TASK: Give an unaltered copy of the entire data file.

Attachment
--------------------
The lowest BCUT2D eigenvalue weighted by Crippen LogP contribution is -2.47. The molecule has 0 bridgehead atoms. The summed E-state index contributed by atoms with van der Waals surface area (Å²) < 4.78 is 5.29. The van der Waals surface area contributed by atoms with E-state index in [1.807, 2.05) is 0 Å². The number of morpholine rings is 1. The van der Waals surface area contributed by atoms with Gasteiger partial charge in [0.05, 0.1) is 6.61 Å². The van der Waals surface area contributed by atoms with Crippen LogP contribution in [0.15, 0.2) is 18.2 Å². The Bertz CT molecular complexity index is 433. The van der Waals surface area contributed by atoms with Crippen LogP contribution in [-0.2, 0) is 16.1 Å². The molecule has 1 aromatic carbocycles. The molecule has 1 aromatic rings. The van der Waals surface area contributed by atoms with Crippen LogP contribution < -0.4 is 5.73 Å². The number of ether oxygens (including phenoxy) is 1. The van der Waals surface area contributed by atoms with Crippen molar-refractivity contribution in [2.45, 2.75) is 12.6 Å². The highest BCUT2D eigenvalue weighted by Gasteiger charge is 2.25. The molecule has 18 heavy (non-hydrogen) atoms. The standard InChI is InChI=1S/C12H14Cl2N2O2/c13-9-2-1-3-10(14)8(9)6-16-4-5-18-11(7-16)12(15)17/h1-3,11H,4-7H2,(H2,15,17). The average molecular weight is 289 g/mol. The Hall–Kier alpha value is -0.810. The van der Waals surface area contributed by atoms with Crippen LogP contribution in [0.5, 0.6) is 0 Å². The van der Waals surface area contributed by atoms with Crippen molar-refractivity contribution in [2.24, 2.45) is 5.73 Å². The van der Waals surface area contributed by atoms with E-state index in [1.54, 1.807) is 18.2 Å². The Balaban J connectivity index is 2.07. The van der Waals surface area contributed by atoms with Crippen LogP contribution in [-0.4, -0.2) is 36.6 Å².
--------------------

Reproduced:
The lowest BCUT2D eigenvalue weighted by Crippen LogP contribution is -2.47. The molecule has 0 bridgehead atoms. The summed E-state index contributed by atoms with van der Waals surface area (Å²) < 4.78 is 5.29. The van der Waals surface area contributed by atoms with E-state index in [1.807, 2.05) is 0 Å². The number of morpholine rings is 1. The van der Waals surface area contributed by atoms with Gasteiger partial charge in [0.05, 0.1) is 6.61 Å². The van der Waals surface area contributed by atoms with Crippen LogP contribution in [0.15, 0.2) is 18.2 Å². The Bertz CT molecular complexity index is 433. The van der Waals surface area contributed by atoms with Crippen LogP contribution in [-0.2, 0) is 16.1 Å². The molecule has 1 aromatic carbocycles. The molecule has 1 aromatic rings. The van der Waals surface area contributed by atoms with Crippen LogP contribution < -0.4 is 5.73 Å². The number of ether oxygens (including phenoxy) is 1. The van der Waals surface area contributed by atoms with Crippen molar-refractivity contribution in [2.45, 2.75) is 12.6 Å². The highest BCUT2D eigenvalue weighted by Gasteiger charge is 2.25. The molecule has 18 heavy (non-hydrogen) atoms. The standard InChI is InChI=1S/C12H14Cl2N2O2/c13-9-2-1-3-10(14)8(9)6-16-4-5-18-11(7-16)12(15)17/h1-3,11H,4-7H2,(H2,15,17). The average molecular weight is 289 g/mol. The Hall–Kier alpha value is -0.810. The van der Waals surface area contributed by atoms with Crippen LogP contribution in [0.5, 0.6) is 0 Å². The van der Waals surface area contributed by atoms with Crippen molar-refractivity contribution in [2.24, 2.45) is 5.73 Å². The van der Waals surface area contributed by atoms with E-state index in [1.54, 1.807) is 18.2 Å². The Balaban J connectivity index is 2.07. The van der Waals surface area contributed by atoms with Crippen LogP contribution in [-0.4, -0.2) is 36.6 Å².